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Background: The recent opioid epidemic in the United States has damaged the country’s public health system and led to devastating patient outcomes. Healthcare providers are responsible to do their part in reducing these negative consequences. The purpose of this quality improvement project was to develop and implement an evidence-based protocol for an intraoperative lidocaine infusion during gastric surgery. The project consisted of five parts: (1) development of an evidenced-based Intraoperative Lidocaine Infusion Protocol, (2) education of the anesthesia team, (3) collection of baseline data, (4) implementation of the Intraoperative Lidocaine Infusion Protocol and (5) evaluation of the results. Method: Baseline patient outcome data were collected through chart review on 25 patients of one surgeon, undergoing gastric surgery prior to protocol implementation. Subsequently, education was provided to the anesthesia providers of Kalamazoo Anesthesiology regarding the lidocaine protocol components and associated benefits. After implementation, provider adherence to the protocol was assessed, as well as patient outcomes for those who received all components of the lidocaine protocol. Patient outcome data included intraoperative medications given, time to first bowel sound, time to first bowel movement, Post-Anesthesia Care Unit (PACU) discharge time and hospital discharge time. Pain score, opioid administration, cumulative opioid administration and antiemetic administration were assessed over the following postoperative time intervals: 0 to < 1 hour, 1 to < 4 hours, 4 to < 8 hours, 8 to < 12 hours, and 12 to < 24 hours. Intellectus Statistics was utilized for data computation. Results: The amount of opioids administered (in morphine milligram equivalents) intraoperatively and postoperatively were lower in those who received the Intraoperative Lidocaine Infusion Protocol. Opioid administration from 12-24 hours postoperatively was 78% lower in the protocol group (P < .001). The Intraoperative Lidocaine Infusion Protocol led to a 46% decrease in the average amount of cumulative opioids administered in the first 24 hours postoperatively. There was no significant difference in number of antiemetics administered intraoperatively, postoperative nausea and vomiting or time to first bowel sounds. A significant difference was found in the average time to PACU discharge, measured in hours postoperatively. The pre-protocol group experienced a shorter PACU stay (M = 3.31; SD = 1.88) compared to the protocol group (M = 5.01; SD = 2.47) (P = .040). On average, the protocol group was discharged from the hospital approximately 13 hours sooner than the pre-protocol group (P = .018). Discussion: Despite knowledge of current literature and the lidocaine protocol components, anesthesia providers had a low level of adherence to the protocol. Patients who did receive all elements of the protocol demonstrated decreased consumption of opioids in the postoperative period. These results are consistent with several studies included in the literature review. The lidocaine (protocol) group was discharged from the hospital an average of 13 hours earlier than those who did not receive lidocaine. This finding is also represented in several studies. Data findings from this project still indicate that lidocaine infusions could play a role in reducing overall healthcare costs by reducing hospital length of stay. The profession of nursing has a duty to advocate for the health of patients and communities. Nursing interventions that are safe, evidence-based, fiscally responsible, and improve patient outcomes should be adopted by the nursing profession. In the future, projects may choose to explore the efficacy of lidocaine infusions in a variety of surgeries. This could further reduce the use of postoperative opioids on a widespread scale, and thereby reduce the individual and systemic associated consequences.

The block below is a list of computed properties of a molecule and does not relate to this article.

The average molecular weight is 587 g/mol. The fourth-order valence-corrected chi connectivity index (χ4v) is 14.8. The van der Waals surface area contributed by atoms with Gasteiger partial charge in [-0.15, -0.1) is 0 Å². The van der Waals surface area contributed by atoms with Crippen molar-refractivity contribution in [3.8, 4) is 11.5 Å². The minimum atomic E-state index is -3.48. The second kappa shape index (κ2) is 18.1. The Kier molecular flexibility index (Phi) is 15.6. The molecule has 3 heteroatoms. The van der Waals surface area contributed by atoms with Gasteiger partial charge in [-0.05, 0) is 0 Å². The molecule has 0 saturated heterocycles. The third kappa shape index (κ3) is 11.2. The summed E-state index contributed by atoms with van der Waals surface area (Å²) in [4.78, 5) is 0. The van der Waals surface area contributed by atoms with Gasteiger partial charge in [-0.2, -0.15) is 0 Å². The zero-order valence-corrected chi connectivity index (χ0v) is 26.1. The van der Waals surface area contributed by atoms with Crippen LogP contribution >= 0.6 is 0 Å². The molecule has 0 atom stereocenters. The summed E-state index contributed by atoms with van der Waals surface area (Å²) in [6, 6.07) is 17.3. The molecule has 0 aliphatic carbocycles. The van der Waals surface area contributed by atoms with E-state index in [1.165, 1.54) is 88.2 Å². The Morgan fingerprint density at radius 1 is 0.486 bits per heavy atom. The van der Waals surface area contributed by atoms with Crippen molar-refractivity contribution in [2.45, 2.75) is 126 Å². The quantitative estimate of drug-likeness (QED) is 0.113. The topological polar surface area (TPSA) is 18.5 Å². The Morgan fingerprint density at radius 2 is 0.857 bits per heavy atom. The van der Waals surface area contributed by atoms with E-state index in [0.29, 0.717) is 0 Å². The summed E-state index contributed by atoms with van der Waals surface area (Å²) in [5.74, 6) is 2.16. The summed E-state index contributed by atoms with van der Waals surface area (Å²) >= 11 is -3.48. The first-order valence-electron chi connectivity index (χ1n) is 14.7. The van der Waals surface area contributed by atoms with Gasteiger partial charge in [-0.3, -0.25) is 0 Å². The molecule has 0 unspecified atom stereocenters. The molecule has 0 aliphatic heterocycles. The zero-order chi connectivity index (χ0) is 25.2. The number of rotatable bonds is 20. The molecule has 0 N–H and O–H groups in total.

American Association of Nurse Anesthesiology, 2021 Annual Congress. August 13-17, 2021.Virtual. Poster.